We all own cotton garments, but not all cotton is created equal. In this entry we attempt to distinguish the impact that different types of cotton have on the environment, mainly differentiating conventional cotton from more sustainable alternatives – organic cotton, recycled cotton, and deadstock cotton.


Conventional cotton has long been a go-to for clothing, but its environmental footprint is cause for concern. It takes a staggering 1200 liters of water to produce just one shirt. A note on this statistic, this is a global average; obviously, it takes more water to grow cotton in dry areas while cotton in wetter climates benefit from rainfall. Regardless, the cultivation of cotton demands excessive amounts of water. Despite accounting for only 2.4% of the world's cultivated land, conventional cotton uses 6% of the world's pesticides and 16% of its insecticides. The pesticides and insecticides are chemicals that pollute groundwater and harm surrounding bodies of water, soil health, and biodiversity.
The health of farmers involved in its cultivation is also compromised. A study completed by Purdue found that in some regions, pesticides used for cotton have been linked to DNA damage, hair loss, nausea and chronic endocrine disorder.

Organic cotton emerges as a much more sustainable alternative. It relies on 80% rainwater, reducing the strain on water resources. Free from GMOs, organic cotton cultivation supports biodiversity and promotes healthy soil. By eschewing pesticides, fertilizers, and insecticides, it not only prevents water pollution but also safeguards the health of consumers and farmers alike.

Recycled cotton offers a unique solution by repurposing post-consumer materials. By eliminating natural resource inputs, it minimizes the environmental impact associated with conventional cotton. However, there are limitations, as recycled cotton can't be recycled again. Also, there are inevitable CO2 emissions from the collection, processing, and shipping of cotton scraps. Nonetheless, the overall environmental impact of producing clothing from recycled cotton is significantly reduced from production using virgin cotton. Recycled cotton also offers an alternative to trashing old garments and instead gives a second life to existing items.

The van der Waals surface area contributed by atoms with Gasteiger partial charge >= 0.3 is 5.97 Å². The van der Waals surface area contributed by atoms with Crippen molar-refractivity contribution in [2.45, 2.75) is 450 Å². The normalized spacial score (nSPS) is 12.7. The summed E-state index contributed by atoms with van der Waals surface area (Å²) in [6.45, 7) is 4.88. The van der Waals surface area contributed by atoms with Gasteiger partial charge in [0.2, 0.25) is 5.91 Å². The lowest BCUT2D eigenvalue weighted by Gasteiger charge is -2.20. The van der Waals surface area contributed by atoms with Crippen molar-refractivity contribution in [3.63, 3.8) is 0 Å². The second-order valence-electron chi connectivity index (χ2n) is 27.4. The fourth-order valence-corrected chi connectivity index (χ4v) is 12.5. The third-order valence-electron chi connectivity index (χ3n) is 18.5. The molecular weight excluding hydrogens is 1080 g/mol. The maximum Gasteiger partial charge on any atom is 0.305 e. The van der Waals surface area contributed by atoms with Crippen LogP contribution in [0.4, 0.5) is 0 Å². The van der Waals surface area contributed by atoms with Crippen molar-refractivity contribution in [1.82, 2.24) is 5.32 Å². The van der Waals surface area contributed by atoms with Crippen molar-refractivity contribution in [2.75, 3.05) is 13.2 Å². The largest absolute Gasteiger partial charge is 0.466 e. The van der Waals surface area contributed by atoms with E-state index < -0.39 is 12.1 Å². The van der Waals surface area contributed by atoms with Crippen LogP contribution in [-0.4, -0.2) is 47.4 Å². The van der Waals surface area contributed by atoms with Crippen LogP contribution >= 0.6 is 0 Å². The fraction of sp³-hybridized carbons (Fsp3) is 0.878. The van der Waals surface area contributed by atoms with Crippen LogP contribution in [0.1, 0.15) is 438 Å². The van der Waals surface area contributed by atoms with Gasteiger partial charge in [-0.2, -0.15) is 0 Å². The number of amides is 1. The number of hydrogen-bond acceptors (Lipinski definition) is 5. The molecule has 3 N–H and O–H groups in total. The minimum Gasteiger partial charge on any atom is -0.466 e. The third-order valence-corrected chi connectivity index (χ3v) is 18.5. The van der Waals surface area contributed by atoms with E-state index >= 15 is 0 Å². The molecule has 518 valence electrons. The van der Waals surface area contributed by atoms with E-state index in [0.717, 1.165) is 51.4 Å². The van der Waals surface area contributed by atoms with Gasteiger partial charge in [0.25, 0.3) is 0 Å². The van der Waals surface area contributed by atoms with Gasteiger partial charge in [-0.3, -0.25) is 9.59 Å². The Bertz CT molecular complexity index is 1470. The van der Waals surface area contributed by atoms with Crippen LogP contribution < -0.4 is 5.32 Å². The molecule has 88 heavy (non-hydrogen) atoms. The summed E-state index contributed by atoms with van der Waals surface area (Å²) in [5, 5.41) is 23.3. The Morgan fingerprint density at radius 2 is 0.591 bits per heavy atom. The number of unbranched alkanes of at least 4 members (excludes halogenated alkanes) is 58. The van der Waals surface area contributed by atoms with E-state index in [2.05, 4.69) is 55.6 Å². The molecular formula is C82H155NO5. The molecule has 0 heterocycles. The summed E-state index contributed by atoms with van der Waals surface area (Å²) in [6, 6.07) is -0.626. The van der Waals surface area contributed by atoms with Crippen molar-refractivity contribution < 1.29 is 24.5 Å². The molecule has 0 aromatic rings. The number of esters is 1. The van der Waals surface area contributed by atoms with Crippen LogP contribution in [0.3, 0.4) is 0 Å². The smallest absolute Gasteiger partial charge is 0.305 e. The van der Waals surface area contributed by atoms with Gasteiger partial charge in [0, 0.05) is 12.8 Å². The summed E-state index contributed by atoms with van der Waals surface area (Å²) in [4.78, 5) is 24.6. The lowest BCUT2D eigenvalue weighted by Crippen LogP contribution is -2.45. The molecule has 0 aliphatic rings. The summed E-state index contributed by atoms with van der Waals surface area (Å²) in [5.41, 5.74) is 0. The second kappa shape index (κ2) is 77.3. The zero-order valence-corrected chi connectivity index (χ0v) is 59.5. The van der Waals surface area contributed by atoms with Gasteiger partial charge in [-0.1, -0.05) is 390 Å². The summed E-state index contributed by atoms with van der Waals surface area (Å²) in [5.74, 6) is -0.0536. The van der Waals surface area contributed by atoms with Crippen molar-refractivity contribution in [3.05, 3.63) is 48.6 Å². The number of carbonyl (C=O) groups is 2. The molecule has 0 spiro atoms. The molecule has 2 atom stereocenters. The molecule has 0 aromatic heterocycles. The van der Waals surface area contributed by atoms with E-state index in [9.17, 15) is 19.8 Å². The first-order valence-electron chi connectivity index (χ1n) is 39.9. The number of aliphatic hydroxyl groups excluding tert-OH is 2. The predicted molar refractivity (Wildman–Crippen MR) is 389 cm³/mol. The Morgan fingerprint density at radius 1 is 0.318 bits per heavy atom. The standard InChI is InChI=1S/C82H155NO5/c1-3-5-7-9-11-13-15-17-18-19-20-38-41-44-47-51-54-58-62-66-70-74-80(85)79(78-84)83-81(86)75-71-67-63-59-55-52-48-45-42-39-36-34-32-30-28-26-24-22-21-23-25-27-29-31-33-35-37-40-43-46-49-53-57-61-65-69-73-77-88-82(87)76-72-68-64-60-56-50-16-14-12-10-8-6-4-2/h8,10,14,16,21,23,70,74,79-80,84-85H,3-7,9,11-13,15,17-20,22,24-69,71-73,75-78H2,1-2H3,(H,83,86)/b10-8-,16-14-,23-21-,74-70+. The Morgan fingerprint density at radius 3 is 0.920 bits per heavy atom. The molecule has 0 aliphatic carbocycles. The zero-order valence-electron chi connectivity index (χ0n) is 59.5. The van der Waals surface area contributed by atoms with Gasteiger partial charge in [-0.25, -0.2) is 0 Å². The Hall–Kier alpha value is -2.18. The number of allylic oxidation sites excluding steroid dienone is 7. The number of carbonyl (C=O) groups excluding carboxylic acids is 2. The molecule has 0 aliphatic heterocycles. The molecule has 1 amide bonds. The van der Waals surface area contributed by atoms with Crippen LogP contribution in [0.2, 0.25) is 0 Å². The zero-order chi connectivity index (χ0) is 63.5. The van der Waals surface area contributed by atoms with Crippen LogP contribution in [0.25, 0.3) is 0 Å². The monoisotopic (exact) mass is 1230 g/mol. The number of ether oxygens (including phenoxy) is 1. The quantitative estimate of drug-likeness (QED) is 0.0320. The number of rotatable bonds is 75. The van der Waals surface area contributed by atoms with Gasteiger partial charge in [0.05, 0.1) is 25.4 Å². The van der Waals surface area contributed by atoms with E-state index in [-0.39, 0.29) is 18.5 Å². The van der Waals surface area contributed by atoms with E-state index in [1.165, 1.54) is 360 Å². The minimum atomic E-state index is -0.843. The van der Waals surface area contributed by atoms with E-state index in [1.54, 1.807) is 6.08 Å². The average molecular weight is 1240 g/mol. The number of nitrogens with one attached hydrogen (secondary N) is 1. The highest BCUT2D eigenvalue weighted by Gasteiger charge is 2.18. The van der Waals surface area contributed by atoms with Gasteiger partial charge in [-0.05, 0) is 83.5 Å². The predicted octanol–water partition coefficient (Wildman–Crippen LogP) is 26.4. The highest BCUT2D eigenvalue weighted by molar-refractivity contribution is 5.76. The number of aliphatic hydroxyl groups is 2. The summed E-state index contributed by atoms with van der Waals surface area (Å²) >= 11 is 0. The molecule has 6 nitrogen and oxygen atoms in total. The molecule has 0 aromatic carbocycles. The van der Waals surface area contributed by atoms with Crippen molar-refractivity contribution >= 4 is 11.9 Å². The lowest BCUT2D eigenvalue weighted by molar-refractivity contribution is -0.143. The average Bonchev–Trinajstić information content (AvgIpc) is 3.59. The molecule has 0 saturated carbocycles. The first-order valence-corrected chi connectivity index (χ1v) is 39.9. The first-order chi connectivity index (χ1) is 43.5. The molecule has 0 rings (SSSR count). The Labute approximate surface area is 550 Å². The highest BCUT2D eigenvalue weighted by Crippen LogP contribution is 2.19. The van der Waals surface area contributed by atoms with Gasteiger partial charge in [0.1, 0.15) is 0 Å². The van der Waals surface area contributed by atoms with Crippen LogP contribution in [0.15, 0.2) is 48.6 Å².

Deadstock cotton refers to the unused and unsold textile materials that were produced for a particular purpose but, for various reasons, were not utilized or sold. This surplus fabric could result from overproduction, manufacturing errors, changes in design, or the cancellation of orders by retailers. Essentially, deadstock fabric represents excess inventory that has not entered the market for its intended use. By repurposing existing materials, deadstock cotton helps minimize waste. It reduces the need for new production and limits environmental impact, making it a more sustainable option.